Like any device at this price range, the Band 7 is built for the basics - step tracking, sleep monitoring and calorie burn estimates.
Unlike with the last generation, this is all then presented in the Honor Health app, as opposed to Huawei's equivalent.
The estimate of your distance and steps covered comes from the internal accelerometer and gyroscope motion sensors, and, compared to the Garmin device we tested it against, it matches up pretty well.
It has a very slight tendency to overreport steps, but this is nothing drastic in comparison to the wild fluctuations you can get from some cheaper devices.
It's also nicely presented in the companion app, giving you breakdowns of your steps over multiple periods and comparisons to the previous week.
Sleep monitoring accuracy is a similar story, which is encouraging.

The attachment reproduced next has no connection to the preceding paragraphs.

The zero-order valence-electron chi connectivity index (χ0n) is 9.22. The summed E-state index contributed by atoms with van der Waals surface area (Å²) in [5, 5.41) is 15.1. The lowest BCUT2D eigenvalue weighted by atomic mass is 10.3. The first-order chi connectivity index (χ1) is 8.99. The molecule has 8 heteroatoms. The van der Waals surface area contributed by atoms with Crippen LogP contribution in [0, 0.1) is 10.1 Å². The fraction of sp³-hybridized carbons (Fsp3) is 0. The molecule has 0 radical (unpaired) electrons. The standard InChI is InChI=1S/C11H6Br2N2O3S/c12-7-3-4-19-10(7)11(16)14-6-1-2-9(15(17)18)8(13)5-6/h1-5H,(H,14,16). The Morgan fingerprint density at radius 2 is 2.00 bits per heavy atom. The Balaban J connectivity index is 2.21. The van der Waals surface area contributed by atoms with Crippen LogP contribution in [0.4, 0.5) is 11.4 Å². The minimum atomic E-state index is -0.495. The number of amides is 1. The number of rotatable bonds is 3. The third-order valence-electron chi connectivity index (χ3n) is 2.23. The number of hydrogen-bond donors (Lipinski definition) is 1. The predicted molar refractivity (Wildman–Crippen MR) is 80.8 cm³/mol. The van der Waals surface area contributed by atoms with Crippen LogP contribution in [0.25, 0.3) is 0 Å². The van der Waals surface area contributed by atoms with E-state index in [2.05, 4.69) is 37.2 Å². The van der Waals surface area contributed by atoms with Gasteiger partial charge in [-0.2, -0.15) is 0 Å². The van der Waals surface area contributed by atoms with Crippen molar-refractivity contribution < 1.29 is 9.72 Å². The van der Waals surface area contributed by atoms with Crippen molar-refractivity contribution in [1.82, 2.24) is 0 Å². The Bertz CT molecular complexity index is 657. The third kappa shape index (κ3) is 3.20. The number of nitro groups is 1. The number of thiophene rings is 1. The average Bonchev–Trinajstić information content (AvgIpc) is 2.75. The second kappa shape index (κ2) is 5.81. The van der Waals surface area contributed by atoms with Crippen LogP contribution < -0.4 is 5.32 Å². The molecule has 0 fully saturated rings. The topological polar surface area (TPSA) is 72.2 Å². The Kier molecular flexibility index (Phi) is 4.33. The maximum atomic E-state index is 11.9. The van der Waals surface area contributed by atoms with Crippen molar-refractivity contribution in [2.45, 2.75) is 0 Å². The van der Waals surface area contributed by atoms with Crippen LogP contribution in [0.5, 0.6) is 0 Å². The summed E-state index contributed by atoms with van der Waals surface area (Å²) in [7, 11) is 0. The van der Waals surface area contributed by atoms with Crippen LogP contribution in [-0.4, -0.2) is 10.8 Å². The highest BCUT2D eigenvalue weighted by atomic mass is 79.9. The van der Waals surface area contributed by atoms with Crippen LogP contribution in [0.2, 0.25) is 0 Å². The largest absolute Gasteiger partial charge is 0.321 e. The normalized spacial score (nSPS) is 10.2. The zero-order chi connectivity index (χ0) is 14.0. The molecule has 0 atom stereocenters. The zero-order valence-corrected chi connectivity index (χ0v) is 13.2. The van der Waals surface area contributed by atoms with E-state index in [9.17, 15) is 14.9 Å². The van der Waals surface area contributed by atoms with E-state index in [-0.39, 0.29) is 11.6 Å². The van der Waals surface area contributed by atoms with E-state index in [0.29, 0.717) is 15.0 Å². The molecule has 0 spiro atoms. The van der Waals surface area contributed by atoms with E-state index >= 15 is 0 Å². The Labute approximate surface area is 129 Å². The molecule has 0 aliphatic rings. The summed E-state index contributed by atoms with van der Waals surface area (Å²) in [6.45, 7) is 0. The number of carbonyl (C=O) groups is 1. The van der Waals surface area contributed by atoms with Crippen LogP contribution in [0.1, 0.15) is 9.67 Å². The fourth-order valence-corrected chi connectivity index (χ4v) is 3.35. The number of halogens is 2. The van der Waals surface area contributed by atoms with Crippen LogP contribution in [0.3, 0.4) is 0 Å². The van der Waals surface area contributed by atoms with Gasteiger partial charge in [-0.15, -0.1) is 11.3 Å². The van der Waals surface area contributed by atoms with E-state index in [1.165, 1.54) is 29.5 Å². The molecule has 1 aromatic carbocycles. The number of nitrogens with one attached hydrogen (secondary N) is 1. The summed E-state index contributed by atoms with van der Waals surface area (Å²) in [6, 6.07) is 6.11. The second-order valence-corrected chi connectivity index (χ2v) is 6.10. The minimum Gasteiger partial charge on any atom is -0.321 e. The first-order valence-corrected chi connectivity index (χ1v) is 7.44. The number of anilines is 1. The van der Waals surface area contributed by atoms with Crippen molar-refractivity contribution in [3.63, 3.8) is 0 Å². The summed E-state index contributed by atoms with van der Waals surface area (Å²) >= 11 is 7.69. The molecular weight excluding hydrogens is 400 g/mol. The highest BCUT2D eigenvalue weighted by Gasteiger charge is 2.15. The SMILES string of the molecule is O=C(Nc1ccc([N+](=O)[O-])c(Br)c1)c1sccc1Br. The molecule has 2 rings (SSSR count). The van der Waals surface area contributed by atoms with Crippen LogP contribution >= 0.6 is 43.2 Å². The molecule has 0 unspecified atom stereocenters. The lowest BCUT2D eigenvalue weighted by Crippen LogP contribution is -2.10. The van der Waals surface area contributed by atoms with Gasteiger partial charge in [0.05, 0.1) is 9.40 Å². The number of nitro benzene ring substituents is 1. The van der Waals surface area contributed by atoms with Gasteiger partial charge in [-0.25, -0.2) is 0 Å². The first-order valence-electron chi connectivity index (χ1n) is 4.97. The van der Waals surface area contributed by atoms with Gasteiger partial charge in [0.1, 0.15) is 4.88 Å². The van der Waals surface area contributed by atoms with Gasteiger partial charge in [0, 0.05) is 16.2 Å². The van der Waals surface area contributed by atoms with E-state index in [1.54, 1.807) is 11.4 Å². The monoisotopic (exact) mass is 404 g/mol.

While sleep stages and sleep scores were sometimes way out when compared to the Oura Ring Gen 3 Horizon and Whoop 4.0 - two devices we consider to be at the peak of wrist-based sleep tracking - it was able to reliably give an indication of the time we fell asleep and woke up.
And given the fact we don't tend to put too much stock into sleep stage accuracy, we think this Band 7 is more than good enough at this price.
The data in the app is pretty sloppy, though - noting our bedtime as around 3pm and wake time as 1am. Still, you're still able to figure this out and get the correct info when zeroing in on specific days.
Calorie burn estimates